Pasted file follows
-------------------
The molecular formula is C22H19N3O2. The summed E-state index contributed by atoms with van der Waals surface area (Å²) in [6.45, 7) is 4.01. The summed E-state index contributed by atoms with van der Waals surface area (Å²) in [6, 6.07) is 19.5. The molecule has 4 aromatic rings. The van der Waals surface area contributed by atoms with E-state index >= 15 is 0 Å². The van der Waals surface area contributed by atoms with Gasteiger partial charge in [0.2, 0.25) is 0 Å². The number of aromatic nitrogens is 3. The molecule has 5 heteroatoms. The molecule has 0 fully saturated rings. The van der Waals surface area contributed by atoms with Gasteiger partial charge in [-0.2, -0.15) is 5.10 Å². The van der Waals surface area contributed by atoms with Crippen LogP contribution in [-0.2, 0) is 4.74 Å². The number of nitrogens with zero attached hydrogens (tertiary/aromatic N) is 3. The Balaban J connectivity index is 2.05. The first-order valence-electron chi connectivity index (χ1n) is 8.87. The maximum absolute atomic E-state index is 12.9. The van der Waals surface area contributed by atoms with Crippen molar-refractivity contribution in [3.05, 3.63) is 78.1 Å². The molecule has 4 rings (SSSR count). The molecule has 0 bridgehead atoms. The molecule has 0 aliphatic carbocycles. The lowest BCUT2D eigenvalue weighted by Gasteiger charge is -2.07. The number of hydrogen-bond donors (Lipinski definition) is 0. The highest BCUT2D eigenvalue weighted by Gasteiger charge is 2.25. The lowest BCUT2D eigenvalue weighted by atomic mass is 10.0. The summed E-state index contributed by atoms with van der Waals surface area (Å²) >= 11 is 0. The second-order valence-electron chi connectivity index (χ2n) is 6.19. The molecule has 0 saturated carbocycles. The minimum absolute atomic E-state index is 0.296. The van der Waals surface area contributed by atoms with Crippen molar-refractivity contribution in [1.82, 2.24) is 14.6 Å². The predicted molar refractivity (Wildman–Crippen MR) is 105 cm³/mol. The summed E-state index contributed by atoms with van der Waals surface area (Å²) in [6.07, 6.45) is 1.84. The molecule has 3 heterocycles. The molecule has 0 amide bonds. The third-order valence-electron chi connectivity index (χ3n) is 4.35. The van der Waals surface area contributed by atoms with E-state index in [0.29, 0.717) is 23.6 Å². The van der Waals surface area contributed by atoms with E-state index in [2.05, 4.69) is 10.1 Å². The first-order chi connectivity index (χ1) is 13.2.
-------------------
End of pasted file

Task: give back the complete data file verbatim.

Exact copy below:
The molecular formula is C22H19N3O2. The summed E-state index contributed by atoms with van der Waals surface area (Å²) in [6.45, 7) is 4.01. The summed E-state index contributed by atoms with van der Waals surface area (Å²) in [6, 6.07) is 19.5. The molecule has 4 aromatic rings. The van der Waals surface area contributed by atoms with E-state index >= 15 is 0 Å². The van der Waals surface area contributed by atoms with Gasteiger partial charge in [0.2, 0.25) is 0 Å². The number of aromatic nitrogens is 3. The molecule has 5 heteroatoms. The molecule has 0 fully saturated rings. The van der Waals surface area contributed by atoms with Gasteiger partial charge in [-0.2, -0.15) is 5.10 Å². The van der Waals surface area contributed by atoms with Crippen LogP contribution in [-0.2, 0) is 4.74 Å². The number of nitrogens with zero attached hydrogens (tertiary/aromatic N) is 3. The Balaban J connectivity index is 2.05. The first-order valence-electron chi connectivity index (χ1n) is 8.87. The maximum absolute atomic E-state index is 12.9. The van der Waals surface area contributed by atoms with Crippen molar-refractivity contribution in [3.05, 3.63) is 78.1 Å². The molecule has 4 rings (SSSR count). The molecule has 0 bridgehead atoms. The molecule has 0 aliphatic carbocycles. The lowest BCUT2D eigenvalue weighted by Gasteiger charge is -2.07. The number of hydrogen-bond donors (Lipinski definition) is 0. The highest BCUT2D eigenvalue weighted by Gasteiger charge is 2.25. The lowest BCUT2D eigenvalue weighted by atomic mass is 10.0. The summed E-state index contributed by atoms with van der Waals surface area (Å²) >= 11 is 0. The second-order valence-electron chi connectivity index (χ2n) is 6.19. The molecule has 0 saturated carbocycles. The minimum absolute atomic E-state index is 0.296. The van der Waals surface area contributed by atoms with Crippen molar-refractivity contribution in [1.82, 2.24) is 14.6 Å². The predicted molar refractivity (Wildman–Crippen MR) is 105 cm³/mol. The summed E-state index contributed by atoms with van der Waals surface area (Å²) in [6.07, 6.45) is 1.84. The molecule has 3 heterocycles. The molecule has 0 amide bonds. The third-order valence-electron chi connectivity index (χ3n) is 4.35. The van der Waals surface area contributed by atoms with E-state index in [0.29, 0.717) is 23.6 Å². The van der Waals surface area contributed by atoms with E-state index in [2.05, 4.69) is 10.1 Å². The first-order chi connectivity index (χ1) is 13.2.